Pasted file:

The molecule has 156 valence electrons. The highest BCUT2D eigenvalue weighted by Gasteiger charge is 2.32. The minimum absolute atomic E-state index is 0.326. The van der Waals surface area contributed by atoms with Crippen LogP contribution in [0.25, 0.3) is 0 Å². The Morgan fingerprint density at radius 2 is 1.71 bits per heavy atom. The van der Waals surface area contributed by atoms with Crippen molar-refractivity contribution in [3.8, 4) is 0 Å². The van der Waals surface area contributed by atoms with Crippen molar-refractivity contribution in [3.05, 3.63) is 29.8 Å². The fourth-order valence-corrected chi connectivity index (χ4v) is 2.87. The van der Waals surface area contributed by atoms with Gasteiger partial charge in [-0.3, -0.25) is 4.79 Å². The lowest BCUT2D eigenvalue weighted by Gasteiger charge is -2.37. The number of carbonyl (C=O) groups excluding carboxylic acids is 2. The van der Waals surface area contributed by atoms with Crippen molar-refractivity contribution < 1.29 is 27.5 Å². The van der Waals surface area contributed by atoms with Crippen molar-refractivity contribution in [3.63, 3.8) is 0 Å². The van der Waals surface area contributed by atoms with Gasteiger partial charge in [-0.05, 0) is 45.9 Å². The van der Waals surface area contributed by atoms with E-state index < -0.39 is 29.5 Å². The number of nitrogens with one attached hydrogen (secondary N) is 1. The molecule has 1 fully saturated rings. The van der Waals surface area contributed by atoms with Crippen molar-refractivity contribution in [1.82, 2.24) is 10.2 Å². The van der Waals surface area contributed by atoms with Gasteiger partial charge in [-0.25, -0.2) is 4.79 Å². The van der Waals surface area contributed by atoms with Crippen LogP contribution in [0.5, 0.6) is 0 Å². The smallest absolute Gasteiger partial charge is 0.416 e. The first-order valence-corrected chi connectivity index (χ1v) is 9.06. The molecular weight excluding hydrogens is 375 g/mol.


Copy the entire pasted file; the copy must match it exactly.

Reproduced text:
The molecule has 156 valence electrons. The highest BCUT2D eigenvalue weighted by Gasteiger charge is 2.32. The minimum absolute atomic E-state index is 0.326. The van der Waals surface area contributed by atoms with Crippen LogP contribution in [0.25, 0.3) is 0 Å². The Morgan fingerprint density at radius 2 is 1.71 bits per heavy atom. The van der Waals surface area contributed by atoms with Crippen molar-refractivity contribution in [3.8, 4) is 0 Å². The van der Waals surface area contributed by atoms with Crippen molar-refractivity contribution in [3.05, 3.63) is 29.8 Å². The fourth-order valence-corrected chi connectivity index (χ4v) is 2.87. The van der Waals surface area contributed by atoms with Gasteiger partial charge in [-0.3, -0.25) is 4.79 Å². The lowest BCUT2D eigenvalue weighted by Gasteiger charge is -2.37. The number of carbonyl (C=O) groups excluding carboxylic acids is 2. The van der Waals surface area contributed by atoms with Crippen molar-refractivity contribution < 1.29 is 27.5 Å². The van der Waals surface area contributed by atoms with Crippen molar-refractivity contribution in [3.63, 3.8) is 0 Å². The van der Waals surface area contributed by atoms with Gasteiger partial charge in [-0.05, 0) is 45.9 Å². The van der Waals surface area contributed by atoms with E-state index < -0.39 is 29.5 Å². The number of nitrogens with one attached hydrogen (secondary N) is 1. The molecule has 1 fully saturated rings. The van der Waals surface area contributed by atoms with Crippen molar-refractivity contribution in [1.82, 2.24) is 10.2 Å². The van der Waals surface area contributed by atoms with Gasteiger partial charge in [-0.25, -0.2) is 4.79 Å². The van der Waals surface area contributed by atoms with Crippen LogP contribution in [0.5, 0.6) is 0 Å². The smallest absolute Gasteiger partial charge is 0.416 e. The first-order valence-corrected chi connectivity index (χ1v) is 9.06. The molecular weight excluding hydrogens is 375 g/mol.